How Did the Triangular Trade Work?
Triangular, or triangle, trade was a system of buying and selling that involved cooperation among three separate geographic areas. The arrangement began during the colonial period in New England. Some New England rum was exported to West Africa, where it was traded for slaves.
The captives obtained from this trade did not travel to New England. Instead, they were transported to the West Indies. There they were exchanged for money and molasses.
In the final step, the molasses was sent to New England, where it was used as an ingredient in the manufacture of rum.
The route between Africa and the Caribbean was known as the “Middle Passage." Ships carried their prisoners in atrocious environments. It was not unusual for 12 percent or more of the captured people to die during a crossing. The slavers accepted the losses as business expenses.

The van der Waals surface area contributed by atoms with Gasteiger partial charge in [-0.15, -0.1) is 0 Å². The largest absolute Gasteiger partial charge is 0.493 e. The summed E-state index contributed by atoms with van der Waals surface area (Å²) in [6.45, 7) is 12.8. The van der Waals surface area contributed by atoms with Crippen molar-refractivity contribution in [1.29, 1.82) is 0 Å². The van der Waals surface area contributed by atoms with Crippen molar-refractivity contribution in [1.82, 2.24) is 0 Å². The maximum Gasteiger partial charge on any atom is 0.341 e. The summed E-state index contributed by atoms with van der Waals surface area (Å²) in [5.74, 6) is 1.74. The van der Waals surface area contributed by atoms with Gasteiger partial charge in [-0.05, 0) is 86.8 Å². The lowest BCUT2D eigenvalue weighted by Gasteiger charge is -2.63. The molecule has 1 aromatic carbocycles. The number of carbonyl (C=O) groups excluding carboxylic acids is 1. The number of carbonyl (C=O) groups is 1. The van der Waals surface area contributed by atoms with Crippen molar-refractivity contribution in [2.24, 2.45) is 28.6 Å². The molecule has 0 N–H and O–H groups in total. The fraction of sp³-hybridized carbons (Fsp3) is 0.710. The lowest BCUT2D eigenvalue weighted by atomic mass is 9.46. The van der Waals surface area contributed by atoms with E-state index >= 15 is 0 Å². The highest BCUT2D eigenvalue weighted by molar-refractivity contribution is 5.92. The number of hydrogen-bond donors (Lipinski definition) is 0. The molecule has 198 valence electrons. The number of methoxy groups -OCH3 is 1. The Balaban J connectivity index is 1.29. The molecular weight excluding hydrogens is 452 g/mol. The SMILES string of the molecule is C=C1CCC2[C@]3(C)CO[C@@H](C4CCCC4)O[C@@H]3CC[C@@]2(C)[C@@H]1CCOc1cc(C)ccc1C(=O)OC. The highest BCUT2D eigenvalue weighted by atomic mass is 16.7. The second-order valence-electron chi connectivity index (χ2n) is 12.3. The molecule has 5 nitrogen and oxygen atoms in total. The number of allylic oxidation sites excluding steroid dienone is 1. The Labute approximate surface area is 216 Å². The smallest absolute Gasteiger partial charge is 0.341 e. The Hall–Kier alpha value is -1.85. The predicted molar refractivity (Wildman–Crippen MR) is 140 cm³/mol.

In the colonies, triangular trade was an economic boon. Massachusetts and Rhode Island, in particular, opened large numbers of rum distilleries. Ship builders were in greater demand as more vessels were needed for voyages to Africa.
England did not profit greatly from its colonies' triangular trade system. Although the ruling nation required customs fees, many businessmen, including John Hancock, smuggled the molasses into ports in order to avoid these payments.